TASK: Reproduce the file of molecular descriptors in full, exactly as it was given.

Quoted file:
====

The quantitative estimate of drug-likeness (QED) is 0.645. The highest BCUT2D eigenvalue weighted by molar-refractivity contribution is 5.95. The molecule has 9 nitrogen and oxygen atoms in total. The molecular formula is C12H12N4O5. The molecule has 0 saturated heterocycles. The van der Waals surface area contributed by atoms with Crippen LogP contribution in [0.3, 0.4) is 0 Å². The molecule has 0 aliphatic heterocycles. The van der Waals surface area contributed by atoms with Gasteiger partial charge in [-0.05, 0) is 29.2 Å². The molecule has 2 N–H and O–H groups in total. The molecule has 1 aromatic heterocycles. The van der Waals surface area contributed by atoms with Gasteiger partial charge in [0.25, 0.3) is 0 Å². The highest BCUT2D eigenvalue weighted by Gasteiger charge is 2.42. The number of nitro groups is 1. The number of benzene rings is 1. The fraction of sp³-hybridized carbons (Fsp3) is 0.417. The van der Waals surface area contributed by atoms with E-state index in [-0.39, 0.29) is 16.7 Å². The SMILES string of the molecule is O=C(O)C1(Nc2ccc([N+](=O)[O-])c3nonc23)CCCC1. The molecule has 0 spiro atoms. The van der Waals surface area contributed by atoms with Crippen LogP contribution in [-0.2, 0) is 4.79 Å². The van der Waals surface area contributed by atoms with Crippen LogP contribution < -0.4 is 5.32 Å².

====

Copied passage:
The quantitative estimate of drug-likeness (QED) is 0.645. The highest BCUT2D eigenvalue weighted by molar-refractivity contribution is 5.95. The molecule has 9 nitrogen and oxygen atoms in total. The molecular formula is C12H12N4O5. The molecule has 0 saturated heterocycles. The van der Waals surface area contributed by atoms with Crippen LogP contribution in [0.3, 0.4) is 0 Å². The molecule has 0 aliphatic heterocycles. The van der Waals surface area contributed by atoms with Gasteiger partial charge in [-0.05, 0) is 29.2 Å². The molecule has 2 N–H and O–H groups in total. The molecule has 1 aromatic heterocycles. The van der Waals surface area contributed by atoms with Gasteiger partial charge in [0.25, 0.3) is 0 Å². The highest BCUT2D eigenvalue weighted by Gasteiger charge is 2.42. The number of nitro groups is 1. The number of benzene rings is 1. The fraction of sp³-hybridized carbons (Fsp3) is 0.417. The van der Waals surface area contributed by atoms with E-state index in [-0.39, 0.29) is 16.7 Å². The SMILES string of the molecule is O=C(O)C1(Nc2ccc([N+](=O)[O-])c3nonc23)CCCC1. The molecule has 0 spiro atoms. The van der Waals surface area contributed by atoms with Crippen LogP contribution in [-0.2, 0) is 4.79 Å². The van der Waals surface area contributed by atoms with Crippen LogP contribution < -0.4 is 5.32 Å².